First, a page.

Business and Operations
Marketing Insights: Smooth Operations
By Michelle Brisebois
Call it health club meets coffee house. Call it a
beverage, a snack or a dessert. Call it the next big trend poised to
hit Canadian food service.
Call it health club meets coffee house. Call it a beverage, a snack or a dessert. Call it the next big trend poised to hit Canadian food service.
Call it very profitable.
Call it a smoothie and if you’ve been wondering if it makes sense to add it to your menu, chances are it does.
One of pizza’s great strengths as a menu item is its versatility. Health conscious or decadent, there’s a pizza to fit every consumer. Smoothies bring the same advantages to your operation since they are equally adept at altering their presentation. You may be hesitating to include smoothies on your menu because you think the price of entry is too high. After all, investing in new equipment can be a costly mistake if the product flops.
Fortunately, there’s a wide range of processing options as well, it’s simply a case of finding the best fit for you.
So what’s the difference between a smoothie and a slushie? Aren’t they the same thing?
“Not really,” confirms Marjorie Smith, regional manager of food service for Rich Products of Canada. “Slushies are typically water-based beverages made from pop or fruit juice. Smoothies are typically fruit based with a thickener such as milk, sherbet or a soy base.”
The genesis of the North American smoothie beverage can be traced to health clubs in the 1970s. Bodybuilders routinely bended frozen fruit with a milk base and various protein powders as a means of consuming the most muscle-building nutrition in one sitting.
Europeans have been enjoying frozen blended coffees for centuries and these beverages have only gained a foothold in the North American market over the
last decade. Much of the credit goes to Starbucks and Tim Hortons for effectively marketing a variety of innovative smoothies, escalating consumer awareness in the process.
Servings of frozen beverages in coffee houses were up 24 per cent in 2005 over the previous year. (Sysco Today, with data from NPD Crest and Starbucks). OK, so coffee-based smoothies are a great summer alternative to a hot beverage. Smoothies don’t really move at other times of the year – right? Not exactly. If you think that smoothies are just for summer menus – think again.
“Smoothies are becoming more popular as a meal replacement” says Judi Saliba, director of national accounts for TFI Food Equipment Solutions. “Smoothies can really be anything you need them to be. Some fruit, milk or soy milk and protein powder make a great meal replacement for consumers who are on the run but still need a portable, healthy meal.”
Snacks, especially “p.m.” snacks are a growing segment and smoothies are a perfect fit. A study conducted by NPD group found that Canadians are increasingly replacing meals with snacks. NPD reports that snacks (defined as food and drink consumed between meals), accounted for more calories than breakfast, and about the same number of calories as lunch (2006 Eating Patterns in Canada).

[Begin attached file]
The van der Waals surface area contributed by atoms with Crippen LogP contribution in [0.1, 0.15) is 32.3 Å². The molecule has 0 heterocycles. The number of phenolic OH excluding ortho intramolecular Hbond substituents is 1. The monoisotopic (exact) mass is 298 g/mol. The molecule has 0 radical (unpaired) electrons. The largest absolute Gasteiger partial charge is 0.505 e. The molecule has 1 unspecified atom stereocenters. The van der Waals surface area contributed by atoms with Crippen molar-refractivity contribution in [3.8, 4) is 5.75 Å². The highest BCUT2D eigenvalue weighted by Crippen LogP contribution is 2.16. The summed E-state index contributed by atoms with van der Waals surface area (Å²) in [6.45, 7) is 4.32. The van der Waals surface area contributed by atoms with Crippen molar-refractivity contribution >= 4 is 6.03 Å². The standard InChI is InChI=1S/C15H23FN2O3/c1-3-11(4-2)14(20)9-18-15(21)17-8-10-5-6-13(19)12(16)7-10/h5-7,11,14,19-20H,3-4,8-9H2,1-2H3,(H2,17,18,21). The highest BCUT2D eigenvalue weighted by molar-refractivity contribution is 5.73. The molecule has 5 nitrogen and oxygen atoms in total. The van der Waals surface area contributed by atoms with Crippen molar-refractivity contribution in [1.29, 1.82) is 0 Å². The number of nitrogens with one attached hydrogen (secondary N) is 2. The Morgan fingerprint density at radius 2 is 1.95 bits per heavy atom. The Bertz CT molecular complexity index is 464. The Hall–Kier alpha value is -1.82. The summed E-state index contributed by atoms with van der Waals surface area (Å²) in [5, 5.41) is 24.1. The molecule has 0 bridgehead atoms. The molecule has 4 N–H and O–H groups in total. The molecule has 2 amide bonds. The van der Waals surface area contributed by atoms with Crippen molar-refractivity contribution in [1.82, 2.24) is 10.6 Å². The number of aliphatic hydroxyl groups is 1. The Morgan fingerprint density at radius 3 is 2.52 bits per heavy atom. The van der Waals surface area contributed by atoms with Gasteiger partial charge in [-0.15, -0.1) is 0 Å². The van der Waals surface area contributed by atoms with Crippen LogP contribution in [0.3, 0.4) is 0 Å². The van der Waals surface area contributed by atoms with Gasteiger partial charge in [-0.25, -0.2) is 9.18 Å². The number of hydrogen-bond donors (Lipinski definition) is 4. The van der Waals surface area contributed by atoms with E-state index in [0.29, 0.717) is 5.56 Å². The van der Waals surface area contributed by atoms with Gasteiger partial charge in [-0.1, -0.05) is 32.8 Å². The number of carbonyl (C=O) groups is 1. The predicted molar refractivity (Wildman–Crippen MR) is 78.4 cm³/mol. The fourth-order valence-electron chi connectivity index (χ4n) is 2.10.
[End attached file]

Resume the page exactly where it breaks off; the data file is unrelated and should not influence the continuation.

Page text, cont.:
The study indicates that from 2002 to 2006, the number of snacks consumed as meals by Canadians has increased by 500 million. The concern for many Canadians is that there aren’t many readily available healthy snack options. The study found that 40 per cent of the calories in snacks come from fats, oils and sweets. However, 55 per cent of those surveyed said they frequently check nutrition information labels in an attempt to make healthier snack choices.
The desire is there to make the right choices while eating on the run and a healthy offering of smoothies could just fill an unmet need. It’s not all just vitamins and healthy eating; smoothies can also walk a bit on the wild side too.
Smoothies are making inroads in the casual dining sector on the “adult beverage menu.”
“Casual dining venues such as Boston Pizza are doing some truly innovative frozen cocktails,” says Saliba. “It’s important to ensure you’re familiar with the proper procedure for adding the correct amount of alcohol. There are also a wide range of equipment options to ensure operators get a good even mix without necessarily having to spend enormous amounts of money on mixers. It’s a matter of pairing the right mixers with the operational needs.”
Milestones has created a number of frozen cocktails that have become signature items. The same recipes can be made without alcohol and marketed effectively on the children’s menu. Smoothies are equally at home on the dessert menu.
“Our chef has created some amazing dessert smoothie recipes by incorporating our concentrates and mixes with brownies or gourmet cookies and topping the item with some fruit drizzle,” reports Marjorie Smith.
“Depending on the ingredients, procedure and selling price, smoothies can be incredibly profitable,” says Saliba. The question is, will the market for smoothies continue to grow or is it already cresting?
The opportunity for future growth in the smoothie category is quite robust. Major category players in the U.S. such as Jamba Juice have escalated the smoothie segment to an estimated $1.6 to $2 billion (US) sector and Canada has only begun to see that movement.
“Canada is about 3 to 5 years behind the U.S.,” says Saliba. This bodes well for those operators wanting to tap into an emerging trend.
The single pizza slice has served our industry well in terms of capturing that afternoon snack sector and those who eat on the run. A great smoothie bundled with it would give you an innovative menu twist while boosting your cheque average and profitability.
Talk to those manufacturers who carry turnkey smoothie solutions. They can help you find the right product and equipment fit for your operational needs.
Give it some serious thought. It may just be time to make your menu really cool.•